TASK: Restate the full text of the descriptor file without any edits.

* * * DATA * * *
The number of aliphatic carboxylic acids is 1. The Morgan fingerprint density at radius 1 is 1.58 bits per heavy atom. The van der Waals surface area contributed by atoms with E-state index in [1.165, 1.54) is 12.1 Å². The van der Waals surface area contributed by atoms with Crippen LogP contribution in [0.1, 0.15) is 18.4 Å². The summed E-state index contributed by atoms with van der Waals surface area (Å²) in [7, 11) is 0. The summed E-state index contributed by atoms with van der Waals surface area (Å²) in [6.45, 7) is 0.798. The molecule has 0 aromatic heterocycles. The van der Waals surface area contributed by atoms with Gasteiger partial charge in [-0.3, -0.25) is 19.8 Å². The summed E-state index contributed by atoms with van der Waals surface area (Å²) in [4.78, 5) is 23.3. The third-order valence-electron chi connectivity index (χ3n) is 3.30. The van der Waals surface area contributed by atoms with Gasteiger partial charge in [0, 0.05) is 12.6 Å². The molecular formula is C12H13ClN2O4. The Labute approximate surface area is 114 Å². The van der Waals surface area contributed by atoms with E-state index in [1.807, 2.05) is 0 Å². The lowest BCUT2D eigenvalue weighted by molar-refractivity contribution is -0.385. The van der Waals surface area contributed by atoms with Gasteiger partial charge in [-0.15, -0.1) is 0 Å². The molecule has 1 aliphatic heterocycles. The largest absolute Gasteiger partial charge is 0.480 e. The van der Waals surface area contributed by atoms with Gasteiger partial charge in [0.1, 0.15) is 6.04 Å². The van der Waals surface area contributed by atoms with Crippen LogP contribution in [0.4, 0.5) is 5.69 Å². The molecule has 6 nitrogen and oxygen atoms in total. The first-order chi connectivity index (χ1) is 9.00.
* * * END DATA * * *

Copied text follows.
The number of aliphatic carboxylic acids is 1. The Morgan fingerprint density at radius 1 is 1.58 bits per heavy atom. The van der Waals surface area contributed by atoms with E-state index in [1.165, 1.54) is 12.1 Å². The van der Waals surface area contributed by atoms with Crippen LogP contribution in [0.1, 0.15) is 18.4 Å². The summed E-state index contributed by atoms with van der Waals surface area (Å²) in [7, 11) is 0. The summed E-state index contributed by atoms with van der Waals surface area (Å²) in [6.45, 7) is 0.798. The molecule has 0 aromatic heterocycles. The van der Waals surface area contributed by atoms with Gasteiger partial charge in [-0.3, -0.25) is 19.8 Å². The summed E-state index contributed by atoms with van der Waals surface area (Å²) in [4.78, 5) is 23.3. The third-order valence-electron chi connectivity index (χ3n) is 3.30. The van der Waals surface area contributed by atoms with Gasteiger partial charge in [0, 0.05) is 12.6 Å². The molecular formula is C12H13ClN2O4. The Labute approximate surface area is 114 Å². The van der Waals surface area contributed by atoms with E-state index in [1.807, 2.05) is 0 Å². The lowest BCUT2D eigenvalue weighted by molar-refractivity contribution is -0.385. The van der Waals surface area contributed by atoms with Gasteiger partial charge in [-0.15, -0.1) is 0 Å². The molecule has 1 aliphatic heterocycles. The largest absolute Gasteiger partial charge is 0.480 e. The van der Waals surface area contributed by atoms with Gasteiger partial charge in [0.1, 0.15) is 6.04 Å². The van der Waals surface area contributed by atoms with Crippen LogP contribution in [0.4, 0.5) is 5.69 Å². The molecule has 6 nitrogen and oxygen atoms in total. The first-order chi connectivity index (χ1) is 9.00.